Hate groups of various kinds are using the Internet for propaganda and recruitment, and a Jewish human rights organization that monitors these groups, the Simon Wiesenthal Center, says their influence is growing. The messages are different, but the calls to hatred or violence are similar. VOA's Mike O’Sullivan reports.

Video US Silica Sand Mining Surge Worries Illinois Residents, Businesses

Increased domestic U.S. oil and gas production, thanks to advances known as “fracking,” has created a boom for other industries supporting that extraction. Demand for silica sand, used in fracking, could triple over the next five years. In the Midwest state of Illinois, people living near the mines are worried about how increased silica sand mining will affect their businesses and their health. VOA’s Kane Farabaugh has more in this first of a series of reports.

Video Blind Somali Journalist Defies Odds in Mogadishu

Despite improving security in the last few years, Somalia remains one of the most dangerous countries to be a journalist – even more so for someone who cannot see. Abdulaziz Billow has the story of journalist Abdifatah Hassan Kalgacal, who has been reporting from the Somali capital for the last decade despite being blind.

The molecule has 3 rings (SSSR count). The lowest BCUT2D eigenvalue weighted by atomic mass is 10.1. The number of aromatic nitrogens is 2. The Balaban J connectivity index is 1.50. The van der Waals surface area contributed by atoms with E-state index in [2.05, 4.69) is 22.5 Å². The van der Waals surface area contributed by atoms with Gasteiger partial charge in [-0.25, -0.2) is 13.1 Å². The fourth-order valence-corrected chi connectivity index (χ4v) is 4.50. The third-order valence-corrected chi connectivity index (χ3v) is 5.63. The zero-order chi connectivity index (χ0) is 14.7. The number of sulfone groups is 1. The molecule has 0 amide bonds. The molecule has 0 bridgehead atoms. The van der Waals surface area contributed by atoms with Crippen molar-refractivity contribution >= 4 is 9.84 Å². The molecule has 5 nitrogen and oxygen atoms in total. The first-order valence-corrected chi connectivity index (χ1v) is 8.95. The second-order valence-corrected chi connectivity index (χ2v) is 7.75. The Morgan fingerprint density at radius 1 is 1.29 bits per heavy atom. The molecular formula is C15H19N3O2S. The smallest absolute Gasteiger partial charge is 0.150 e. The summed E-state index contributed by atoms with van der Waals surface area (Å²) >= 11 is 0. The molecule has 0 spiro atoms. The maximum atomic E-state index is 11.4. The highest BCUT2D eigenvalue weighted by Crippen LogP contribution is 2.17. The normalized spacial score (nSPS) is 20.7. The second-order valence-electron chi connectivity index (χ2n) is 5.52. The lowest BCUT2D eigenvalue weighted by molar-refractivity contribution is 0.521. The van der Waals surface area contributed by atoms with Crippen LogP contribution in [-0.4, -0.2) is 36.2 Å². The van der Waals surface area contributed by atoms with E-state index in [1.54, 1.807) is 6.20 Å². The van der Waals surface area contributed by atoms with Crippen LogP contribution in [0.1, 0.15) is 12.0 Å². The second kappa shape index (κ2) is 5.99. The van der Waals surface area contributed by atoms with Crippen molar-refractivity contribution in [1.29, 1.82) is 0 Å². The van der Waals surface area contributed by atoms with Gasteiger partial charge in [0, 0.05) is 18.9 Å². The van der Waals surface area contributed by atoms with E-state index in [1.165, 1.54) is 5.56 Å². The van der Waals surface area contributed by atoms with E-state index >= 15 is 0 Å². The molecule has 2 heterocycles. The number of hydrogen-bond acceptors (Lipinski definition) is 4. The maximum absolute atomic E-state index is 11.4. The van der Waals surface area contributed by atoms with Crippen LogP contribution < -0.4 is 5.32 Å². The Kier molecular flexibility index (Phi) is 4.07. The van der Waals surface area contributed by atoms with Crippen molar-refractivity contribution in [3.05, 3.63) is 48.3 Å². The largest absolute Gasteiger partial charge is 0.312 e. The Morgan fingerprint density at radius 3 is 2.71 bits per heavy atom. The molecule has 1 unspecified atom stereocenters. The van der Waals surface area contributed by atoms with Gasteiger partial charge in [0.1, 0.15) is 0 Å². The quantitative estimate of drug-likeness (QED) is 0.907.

Video Texas Defies Same-Sex Marriage Ruling

Texas state officials have criticized the US Supreme Court decision giving same-sex couples the right to marry nationwide. The attorney general of Texas says last week's decision did not overrule constitutional "rights of religious liberty," and therefore officials performing wedding services can refuse to perform them for same-sex couples if it is against their religious beliefs. Zlatica Hoke reports on the controversy.

Video Syrians Flee IS Advance in Hasaka

The Syrian government said Monday it has taken back one of several districts in Hasaka overrun by Islamic State militants. But continued fighting elsewhere in the northern city has forced thousands of civilians from their homes. In this report narrated by Bill Rodgers, VOA Kurdish Service reporter Zana Omer describes the scene in Amouda, where some of the displaced are taking refuge.

Video Rabbi Hits Road to Heal Jewish-Muslim Relations in France